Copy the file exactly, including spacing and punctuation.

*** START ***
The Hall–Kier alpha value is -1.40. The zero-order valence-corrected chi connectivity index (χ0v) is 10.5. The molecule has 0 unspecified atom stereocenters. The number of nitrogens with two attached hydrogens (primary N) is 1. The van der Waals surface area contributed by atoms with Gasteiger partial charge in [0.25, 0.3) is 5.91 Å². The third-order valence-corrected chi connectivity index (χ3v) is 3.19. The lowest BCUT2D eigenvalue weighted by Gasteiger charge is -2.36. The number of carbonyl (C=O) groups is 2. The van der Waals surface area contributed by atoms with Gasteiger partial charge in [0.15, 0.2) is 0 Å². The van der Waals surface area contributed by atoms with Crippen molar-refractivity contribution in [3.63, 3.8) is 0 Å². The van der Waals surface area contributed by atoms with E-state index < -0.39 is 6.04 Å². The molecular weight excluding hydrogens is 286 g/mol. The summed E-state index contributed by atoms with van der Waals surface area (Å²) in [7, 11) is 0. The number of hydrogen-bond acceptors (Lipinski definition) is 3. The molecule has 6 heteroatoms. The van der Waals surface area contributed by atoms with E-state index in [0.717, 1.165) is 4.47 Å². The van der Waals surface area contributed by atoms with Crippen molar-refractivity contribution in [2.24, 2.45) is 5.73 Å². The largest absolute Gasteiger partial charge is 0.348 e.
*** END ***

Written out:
The Hall–Kier alpha value is -1.40. The zero-order valence-corrected chi connectivity index (χ0v) is 10.5. The molecule has 0 unspecified atom stereocenters. The number of nitrogens with two attached hydrogens (primary N) is 1. The van der Waals surface area contributed by atoms with Gasteiger partial charge in [0.25, 0.3) is 5.91 Å². The third-order valence-corrected chi connectivity index (χ3v) is 3.19. The lowest BCUT2D eigenvalue weighted by Gasteiger charge is -2.36. The number of carbonyl (C=O) groups is 2. The van der Waals surface area contributed by atoms with Gasteiger partial charge in [0.15, 0.2) is 0 Å². The van der Waals surface area contributed by atoms with Crippen molar-refractivity contribution in [3.63, 3.8) is 0 Å². The van der Waals surface area contributed by atoms with E-state index < -0.39 is 6.04 Å². The molecular weight excluding hydrogens is 286 g/mol. The summed E-state index contributed by atoms with van der Waals surface area (Å²) in [7, 11) is 0. The number of hydrogen-bond acceptors (Lipinski definition) is 3. The molecule has 6 heteroatoms. The van der Waals surface area contributed by atoms with E-state index in [0.717, 1.165) is 4.47 Å². The van der Waals surface area contributed by atoms with Crippen molar-refractivity contribution in [2.24, 2.45) is 5.73 Å². The largest absolute Gasteiger partial charge is 0.348 e.